In Lagos today, many youths find themselves doing some jobs not just for the long run, but to satisfy their daily need for food. The quest to understand these young men who find themselves going through the hard way to make ends meet, informed the decision of Information Nigeria’s Michael Isaac to take to the streets of Lagos to listen, and tell the stories of these young men hawking inside the harsh traffic in Lagos.
On a sunny Saturday afternoon at Okota road, Oshodi-Isolo Local Government area of the State, road users are seen moving up and down on both sides of the road as impatient drivers honked their way through the traffic. However, while everyone seem to go about their businesses, the hawkers were also busy moving from vehicle to vehicle in search for that one customer who would aid having bread on their tables.
Watching them from a corner going about their business amongst the other road users who mostly turned down their goods or seemed highly uninterested in giving them attention, I patronized one of the traders; it was a very sunny afternoon, so I decided to buy bottled water. From the corner where I stood, I motioned to one hawker selling water to come and three ran to me.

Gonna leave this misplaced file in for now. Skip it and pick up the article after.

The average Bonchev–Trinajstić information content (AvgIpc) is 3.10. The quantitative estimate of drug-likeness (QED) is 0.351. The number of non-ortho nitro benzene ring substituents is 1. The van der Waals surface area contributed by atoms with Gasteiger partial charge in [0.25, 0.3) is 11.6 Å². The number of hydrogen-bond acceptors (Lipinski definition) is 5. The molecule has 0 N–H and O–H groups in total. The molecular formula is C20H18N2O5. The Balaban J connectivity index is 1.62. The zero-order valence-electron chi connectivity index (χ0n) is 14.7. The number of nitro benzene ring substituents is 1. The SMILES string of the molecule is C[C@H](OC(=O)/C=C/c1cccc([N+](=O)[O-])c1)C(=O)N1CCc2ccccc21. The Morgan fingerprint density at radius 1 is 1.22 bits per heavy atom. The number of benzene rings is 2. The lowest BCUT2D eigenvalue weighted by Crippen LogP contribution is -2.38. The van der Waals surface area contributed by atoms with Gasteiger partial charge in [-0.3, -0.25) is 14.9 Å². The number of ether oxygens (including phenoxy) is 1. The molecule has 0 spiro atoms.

“Chairman, bottle water or minerals”, they all said as they approached where I stood.
I let all three come to me as I stretched my hand and picked from one of their bowl of drinks.
“This una business, e be like say una dey make money o”, I said to get their attention which they immediately gave to me. As they looked at me they expressed shock that I had said that as they were quick to counter my statement. It was at that point I introduced myself and all three identified themselves as Chucks, Ike and Olamide.
Speaking with the trio, I asked why they resolved to hawk on the streets, but the three gave different narrations
Olamide hinted that he started hawking to support himself because he has no one in Lagos and he finds the daily proceeds from his hawking better and more sustainable.
“You dey make money na,” I said as he concluded, and again, he countered me and said “How much na… Na only 3k or 5k highest for one day, nothing else dey to do so na this level I dey so.”
For Ike, the story was that of a hustler from Eastern Nigeria. According to him, he left Ebonyi State for greener pastures only to meet disappointment, leaving him with no choice but to hawk. He had been promised a job by an uncle and on getting to Lagos, the uncle turned deaf ears to his needs and pleas for something to do.